With a fractured nuclear family that Eugene O’Neill would embrace and electrifying fight scenes in the not-quite-mainstream sport of mixed martial arts, Gavin O’Connor’s "Warrior" makes for a sturdy, visceral entertainment. It’s a long movie that feels short: It grabs you in early scenes, intense though low-key before all hell breaks loose, then keeps you riveted to its mostly male characters — a father, two sons, a trainer and, yes, a wife who gets left out of key decisions — as members of a blue-collar family head for a winner-takes-all tournament in Atlantic City.
Each role is a meaty one for the movie’s highly watchable actors while O’Connor’s crew, especially cinematographer Masanobu Takayanagi and no less than four editors, has carefully constructed an atmosphere in which the implausible might flourish.
Superior to last year lionized "The Fighter," Warrior may go several rounds starting in early September. Lionsgate needs to put some muscle into its marketing campaign though, and word of mouth will have to energize the fight film’s male demographic.
O’Connor, who previously helmed the sports movie "Miracle," about the 1980 U.S. Olympic Hockey Team, and "Pride and Glory," a multi-generational police family saga, more or less combines these themes within two sets of highly contrasted worlds. There is the darkly shot, working-class neighborhoods of Pittsburgh where a despised pater familias, Paddy Conlon (Nick Nolte), sober for nearly 1,000 days following a lifetime of drunken abuse, hangs out, and the sunny suburbs where his high school teacher-son, Brendan (Joel Edgerton), lives with his wife Tess (Jennifer Morrison) and two youngsters.
A further contrast comes from that city’s sweaty, dirty gyms and a temporary tent in a strip joint parking lot where local punks beat each other into raw meat versus a “World Series” of mixed martial arts staged within the neon glitz of Atlantic City.
The movie begins in Pittsburgh where a wary ceasefire between Paddy and his son’s family, with everyone refusing to acknowledge the other’s existence, gets disrupted by the abrupt re-appearance of Brendan’s brother, Tommy (Tom Hardy). He is a ghost from the dead as no one has seen him in 14 years.
A back story gradually materializes: Neither brother could stand their dad but Tommy chose to head west with their mother, where she died a painful death from cancer, while Brendan opted to stay in Pittsburgh to be near his sweetheart, whom he eventually married.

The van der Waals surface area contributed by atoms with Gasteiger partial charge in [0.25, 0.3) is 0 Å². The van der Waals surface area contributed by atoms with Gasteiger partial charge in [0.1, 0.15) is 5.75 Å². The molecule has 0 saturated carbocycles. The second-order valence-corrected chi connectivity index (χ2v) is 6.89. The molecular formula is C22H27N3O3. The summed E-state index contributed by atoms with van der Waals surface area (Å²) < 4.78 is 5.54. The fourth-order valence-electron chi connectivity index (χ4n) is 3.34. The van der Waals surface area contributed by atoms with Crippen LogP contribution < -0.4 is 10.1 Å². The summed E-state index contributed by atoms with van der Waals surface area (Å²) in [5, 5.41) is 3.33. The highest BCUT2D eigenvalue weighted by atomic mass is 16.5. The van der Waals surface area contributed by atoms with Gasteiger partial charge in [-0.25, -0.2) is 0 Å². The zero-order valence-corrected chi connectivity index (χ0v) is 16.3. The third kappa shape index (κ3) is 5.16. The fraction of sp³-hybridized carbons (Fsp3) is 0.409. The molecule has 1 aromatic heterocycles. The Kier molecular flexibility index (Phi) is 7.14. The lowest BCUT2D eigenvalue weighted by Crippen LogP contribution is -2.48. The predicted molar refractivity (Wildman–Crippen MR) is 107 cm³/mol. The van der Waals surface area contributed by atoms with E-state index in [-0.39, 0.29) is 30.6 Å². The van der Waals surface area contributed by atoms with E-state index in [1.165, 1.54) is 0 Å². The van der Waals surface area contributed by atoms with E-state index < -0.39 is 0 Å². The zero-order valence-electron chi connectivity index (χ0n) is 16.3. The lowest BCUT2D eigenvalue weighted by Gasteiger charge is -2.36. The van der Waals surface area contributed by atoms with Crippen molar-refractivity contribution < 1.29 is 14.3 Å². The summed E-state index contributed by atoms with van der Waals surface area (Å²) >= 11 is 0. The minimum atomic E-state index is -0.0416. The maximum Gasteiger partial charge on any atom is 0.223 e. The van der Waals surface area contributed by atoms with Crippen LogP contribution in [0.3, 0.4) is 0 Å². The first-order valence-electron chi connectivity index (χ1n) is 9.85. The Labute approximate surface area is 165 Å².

Tommy resents his brother’s “betrayal” almost as much as he does his father’s abuse but, oddly, it’s his father he chooses to look up: Once a talented amateur wrestler trained by his dad, Tommy wants the old man to train him once again so he can enter the mixed martial-arts event.
In a coincidence, of which the film abounds, Brendan also wants to enter that contest as his house is headed for foreclosure and he sees no other option. So the brothers are on a collision course, and the film blithely assumes one can willy-nilly enter this contest despite having no recent experience.
A video showing Tommy taking apart a champion while sparing gets posted on the Internet, which partially explains why Tommy is able to enter the tournament. This is the same video that leads to the revelation of Tommy’s heroic rescue of fellow Marines while stationed in Iraq, which makes this dark-horse combatant a popular favorite.
O’Connor and fellow writers Anthony Tambakis and Cliff Dorfman concentrate on their characters, giving you enough information but leaving plenty of room for these most capable actors to fill in the idiosyncratic derails.
Surly and brooding about wrongs, real and imagined, Hardy’s thickly muscled, highly tattooed ex-soldier is a ticking bomb. Emotionally, he is in a permanent fighter’s crouch, in constant vigilance for the next punch fate will throw his way while looking to do damage to any and all foes.
Edgerton is a more nuanced character. Backed into a corner financially, he has no choice, or at least thinks he doesn’t, but to fight. His childhood has taught him the need of a strong family so he pores his affection and devotion into his own. Yet, shades of his dad, his decision to re-enter the ring is a selfish one that he shares with his wife only after he’s made it.
Like many ex-alkies, Nolte’s Paddy wraps himself in blandness as a kind of disguise. He’s hiding from his former self, even to the point that Tommy says, more than once, he prefers the drunk to this dull and weak person.
The “normal” characters in the screenplay help to balance the three Old Testament types. This would include Frank Grillo, who plays Brendan’s trainer, dubious about his client but too much of a friend to say no, and Morrison as the wife whom the script shortchanges. The voice of reason is too muted here.
For the footage of extended fights over a two-day tournament, whether shooting from the rafters or up close in the feral ring itself, Takayanagi’s cameras dart and weave just like fighters. Sometimes they may even miss a punch and instead come to rest on an anxious corner man or a screaming face in the crowd. The excitement of these matches is brilliantly captured, almost horrifyingly so. Did a chiropractor invent this sport? Being slammed on your back or neck repeatedly is a tough way to earn a buck — or even five million.
For an “entertainment,” "Warrior" accomplishes a lot. The family drama resonates strongly with a resolution that, in retrospect, seems like the only way the brothers could have rediscovered blood ties. Meanwhile their fights are downright compelling. Instead of interrupting the drama, the story continues in the ring as the two fighters drag a lifetime of emotional torment in with them. They’re fighting their demons as much as their opponents. "Warrior" is one of the few fight films in which winning or losing is not the key factor.